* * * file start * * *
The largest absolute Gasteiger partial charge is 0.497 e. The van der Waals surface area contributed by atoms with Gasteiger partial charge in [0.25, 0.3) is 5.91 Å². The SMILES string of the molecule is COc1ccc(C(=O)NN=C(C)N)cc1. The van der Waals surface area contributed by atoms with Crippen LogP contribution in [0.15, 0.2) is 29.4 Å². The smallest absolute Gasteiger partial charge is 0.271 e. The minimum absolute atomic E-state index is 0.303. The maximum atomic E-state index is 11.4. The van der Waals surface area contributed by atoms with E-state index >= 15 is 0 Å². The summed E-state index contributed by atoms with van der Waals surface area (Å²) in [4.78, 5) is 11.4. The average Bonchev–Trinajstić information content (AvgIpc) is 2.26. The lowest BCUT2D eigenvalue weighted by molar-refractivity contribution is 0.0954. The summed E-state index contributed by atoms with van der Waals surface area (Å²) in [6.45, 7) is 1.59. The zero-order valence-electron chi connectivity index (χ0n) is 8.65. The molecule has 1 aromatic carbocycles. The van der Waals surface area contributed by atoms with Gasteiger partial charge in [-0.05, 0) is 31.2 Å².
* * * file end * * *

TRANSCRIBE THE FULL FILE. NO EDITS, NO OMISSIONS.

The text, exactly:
The largest absolute Gasteiger partial charge is 0.497 e. The van der Waals surface area contributed by atoms with Gasteiger partial charge in [0.25, 0.3) is 5.91 Å². The SMILES string of the molecule is COc1ccc(C(=O)NN=C(C)N)cc1. The van der Waals surface area contributed by atoms with Crippen LogP contribution in [0.15, 0.2) is 29.4 Å². The smallest absolute Gasteiger partial charge is 0.271 e. The minimum absolute atomic E-state index is 0.303. The maximum atomic E-state index is 11.4. The van der Waals surface area contributed by atoms with E-state index >= 15 is 0 Å². The summed E-state index contributed by atoms with van der Waals surface area (Å²) in [4.78, 5) is 11.4. The average Bonchev–Trinajstić information content (AvgIpc) is 2.26. The lowest BCUT2D eigenvalue weighted by molar-refractivity contribution is 0.0954. The summed E-state index contributed by atoms with van der Waals surface area (Å²) in [6.45, 7) is 1.59. The zero-order valence-electron chi connectivity index (χ0n) is 8.65. The molecule has 1 aromatic carbocycles. The van der Waals surface area contributed by atoms with Gasteiger partial charge in [-0.05, 0) is 31.2 Å².